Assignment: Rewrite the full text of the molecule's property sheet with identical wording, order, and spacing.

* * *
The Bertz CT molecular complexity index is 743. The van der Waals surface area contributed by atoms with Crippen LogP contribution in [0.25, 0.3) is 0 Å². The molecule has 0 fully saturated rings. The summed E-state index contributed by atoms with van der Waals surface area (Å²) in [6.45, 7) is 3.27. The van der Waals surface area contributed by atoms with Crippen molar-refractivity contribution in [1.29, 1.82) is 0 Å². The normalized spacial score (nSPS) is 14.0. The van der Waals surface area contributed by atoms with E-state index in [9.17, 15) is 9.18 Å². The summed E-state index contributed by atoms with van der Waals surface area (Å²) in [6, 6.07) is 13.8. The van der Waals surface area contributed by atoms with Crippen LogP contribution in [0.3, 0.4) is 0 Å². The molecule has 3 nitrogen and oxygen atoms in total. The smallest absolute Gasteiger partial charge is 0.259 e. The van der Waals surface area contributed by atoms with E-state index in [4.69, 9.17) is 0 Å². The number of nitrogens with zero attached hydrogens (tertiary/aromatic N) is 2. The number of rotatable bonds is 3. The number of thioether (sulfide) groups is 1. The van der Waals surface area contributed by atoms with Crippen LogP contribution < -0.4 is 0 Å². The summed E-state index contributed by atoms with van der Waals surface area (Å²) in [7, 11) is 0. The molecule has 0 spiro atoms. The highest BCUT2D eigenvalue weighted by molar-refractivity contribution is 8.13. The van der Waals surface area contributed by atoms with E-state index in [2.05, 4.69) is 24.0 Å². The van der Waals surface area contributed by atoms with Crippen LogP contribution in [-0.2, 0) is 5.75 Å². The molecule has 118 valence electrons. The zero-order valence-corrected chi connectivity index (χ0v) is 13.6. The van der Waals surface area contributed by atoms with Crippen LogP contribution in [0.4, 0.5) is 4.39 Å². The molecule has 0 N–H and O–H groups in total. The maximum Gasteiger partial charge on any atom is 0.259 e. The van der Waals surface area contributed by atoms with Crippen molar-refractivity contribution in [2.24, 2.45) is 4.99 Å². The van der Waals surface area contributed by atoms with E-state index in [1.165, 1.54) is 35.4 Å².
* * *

The Bertz CT molecular complexity index is 743. The van der Waals surface area contributed by atoms with Crippen LogP contribution in [0.25, 0.3) is 0 Å². The molecule has 0 fully saturated rings. The summed E-state index contributed by atoms with van der Waals surface area (Å²) in [6.45, 7) is 3.27. The van der Waals surface area contributed by atoms with Crippen molar-refractivity contribution in [1.29, 1.82) is 0 Å². The normalized spacial score (nSPS) is 14.0. The van der Waals surface area contributed by atoms with E-state index in [9.17, 15) is 9.18 Å². The summed E-state index contributed by atoms with van der Waals surface area (Å²) in [6, 6.07) is 13.8. The van der Waals surface area contributed by atoms with Crippen LogP contribution in [0.3, 0.4) is 0 Å². The molecule has 3 nitrogen and oxygen atoms in total. The smallest absolute Gasteiger partial charge is 0.259 e. The van der Waals surface area contributed by atoms with E-state index in [4.69, 9.17) is 0 Å². The number of nitrogens with zero attached hydrogens (tertiary/aromatic N) is 2. The number of rotatable bonds is 3. The number of thioether (sulfide) groups is 1. The van der Waals surface area contributed by atoms with Crippen LogP contribution < -0.4 is 0 Å². The summed E-state index contributed by atoms with van der Waals surface area (Å²) in [7, 11) is 0. The molecule has 0 spiro atoms. The highest BCUT2D eigenvalue weighted by molar-refractivity contribution is 8.13. The van der Waals surface area contributed by atoms with E-state index in [2.05, 4.69) is 24.0 Å². The van der Waals surface area contributed by atoms with Crippen LogP contribution in [-0.2, 0) is 5.75 Å². The molecule has 118 valence electrons. The zero-order valence-corrected chi connectivity index (χ0v) is 13.6. The van der Waals surface area contributed by atoms with Crippen LogP contribution in [0.4, 0.5) is 4.39 Å². The molecule has 0 N–H and O–H groups in total. The maximum Gasteiger partial charge on any atom is 0.259 e. The van der Waals surface area contributed by atoms with Crippen molar-refractivity contribution in [2.24, 2.45) is 4.99 Å². The van der Waals surface area contributed by atoms with E-state index in [1.165, 1.54) is 35.4 Å².